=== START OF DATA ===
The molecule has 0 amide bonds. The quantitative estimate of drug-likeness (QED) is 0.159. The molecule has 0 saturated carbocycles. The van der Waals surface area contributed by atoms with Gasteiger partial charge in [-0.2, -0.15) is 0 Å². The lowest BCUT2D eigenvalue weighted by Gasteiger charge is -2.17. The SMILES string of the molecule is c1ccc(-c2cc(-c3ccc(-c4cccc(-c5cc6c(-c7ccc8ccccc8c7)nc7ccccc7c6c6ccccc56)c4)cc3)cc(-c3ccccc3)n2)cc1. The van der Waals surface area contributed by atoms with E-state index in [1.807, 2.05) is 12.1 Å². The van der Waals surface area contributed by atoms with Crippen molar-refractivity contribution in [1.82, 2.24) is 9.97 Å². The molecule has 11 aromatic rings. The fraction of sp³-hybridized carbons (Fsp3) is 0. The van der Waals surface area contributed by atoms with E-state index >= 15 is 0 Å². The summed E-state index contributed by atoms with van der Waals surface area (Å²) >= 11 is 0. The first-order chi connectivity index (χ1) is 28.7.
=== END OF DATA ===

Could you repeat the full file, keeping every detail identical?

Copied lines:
The molecule has 0 amide bonds. The quantitative estimate of drug-likeness (QED) is 0.159. The molecule has 0 saturated carbocycles. The van der Waals surface area contributed by atoms with Gasteiger partial charge in [-0.2, -0.15) is 0 Å². The lowest BCUT2D eigenvalue weighted by Gasteiger charge is -2.17. The SMILES string of the molecule is c1ccc(-c2cc(-c3ccc(-c4cccc(-c5cc6c(-c7ccc8ccccc8c7)nc7ccccc7c6c6ccccc56)c4)cc3)cc(-c3ccccc3)n2)cc1. The van der Waals surface area contributed by atoms with E-state index in [1.807, 2.05) is 12.1 Å². The van der Waals surface area contributed by atoms with Crippen molar-refractivity contribution in [1.82, 2.24) is 9.97 Å². The molecule has 11 aromatic rings. The fraction of sp³-hybridized carbons (Fsp3) is 0. The van der Waals surface area contributed by atoms with E-state index >= 15 is 0 Å². The summed E-state index contributed by atoms with van der Waals surface area (Å²) >= 11 is 0. The first-order chi connectivity index (χ1) is 28.7.